“Under conditions of complexity, not only are checklists a help, they are required for success.”Atul Gawande, The Checklist Manifesto
By John Kingham
Unfortunately I’m not Warren Buffett; I don’t have a photographic memory and I can’t do advanced mathematics in my head.
So instead of relying on genius, I rely on a simple set of tools to make sure I a) consistently apply a systematic approach to investing and b) capture any lessons and integrate them into the overall approach.
Here are the three main tools I use to analyse stocks and manage my portfolio:
1. Investment spreadsheet
This is a quick and relatively simple way to see if a company has the main features I’m looking for, as defined by my defensive value investing strategy.
2. Investment checklist
If a company makes it through the initial spreadsheet checks, the next thing I’ll do is make a copy of my Company Review Checklist (Google Doc) and start working through it step by step.
The checklist is designed to help you find out if a company meets these four key criteria:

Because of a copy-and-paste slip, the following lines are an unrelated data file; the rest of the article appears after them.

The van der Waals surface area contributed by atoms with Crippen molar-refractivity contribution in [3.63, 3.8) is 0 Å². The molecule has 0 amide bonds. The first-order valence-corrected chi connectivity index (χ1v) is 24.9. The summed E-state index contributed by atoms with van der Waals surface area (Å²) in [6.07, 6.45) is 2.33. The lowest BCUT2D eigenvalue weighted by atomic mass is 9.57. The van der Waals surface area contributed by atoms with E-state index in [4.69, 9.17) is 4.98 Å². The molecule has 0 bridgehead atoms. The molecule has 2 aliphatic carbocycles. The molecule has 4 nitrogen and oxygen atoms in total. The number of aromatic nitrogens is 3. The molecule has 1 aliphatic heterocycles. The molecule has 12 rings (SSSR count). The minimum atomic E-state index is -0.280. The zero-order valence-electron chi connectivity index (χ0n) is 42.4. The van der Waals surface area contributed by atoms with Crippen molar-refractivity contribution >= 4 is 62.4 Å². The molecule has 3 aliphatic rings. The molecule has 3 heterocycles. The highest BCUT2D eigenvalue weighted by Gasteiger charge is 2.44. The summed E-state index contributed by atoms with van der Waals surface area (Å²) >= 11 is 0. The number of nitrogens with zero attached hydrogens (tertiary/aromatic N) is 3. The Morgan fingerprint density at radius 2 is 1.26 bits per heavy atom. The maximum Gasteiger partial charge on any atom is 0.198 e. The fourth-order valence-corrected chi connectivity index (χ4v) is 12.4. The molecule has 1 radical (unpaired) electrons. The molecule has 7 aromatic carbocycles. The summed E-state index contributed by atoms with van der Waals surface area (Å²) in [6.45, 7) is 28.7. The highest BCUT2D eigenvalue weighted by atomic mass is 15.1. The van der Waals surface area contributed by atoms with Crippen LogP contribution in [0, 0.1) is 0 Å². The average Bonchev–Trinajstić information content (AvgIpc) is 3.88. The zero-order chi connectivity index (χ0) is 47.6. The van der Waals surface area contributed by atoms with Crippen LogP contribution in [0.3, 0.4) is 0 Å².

- Diversity: Is the company a good fit with your existing portfolio?
- Quality: Is this a quality company?
- Defensiveness: Is this a defensive company?
- Value: Is this company good value?
If the company offers an attractive combination of diversity, quality, defensiveness and value, and assuming it’s a good fit with my portfolio, I’ll publish the completed checklist in my monthly investment newsletter and add the company to the portfolio a few days later.
And if I’m looking to sell a company, I’ll work through the same process to make sure it doesn’t have a good combination of quality, defensiveness and value.
3. Defensive value stock screen
There are over 600 companies in the FTSE All-Share, and that’s a lot of companies to have to search through.
To make the task of finding attractive investments easier, I use a stock screen which I’ve developed over many years. It contains about 200 FTSE All-Share companies, all of which paid dividends in every one of the last ten years.
The screen ranks each company by a combination of its growth rate, growth quality, profitability, debt level and valuation ratios, all of which make up the quantitative side of my investment strategy.
The stock screen is available as a PDF and Google Sheet and is available to subscribers of my monthly investment newsletter.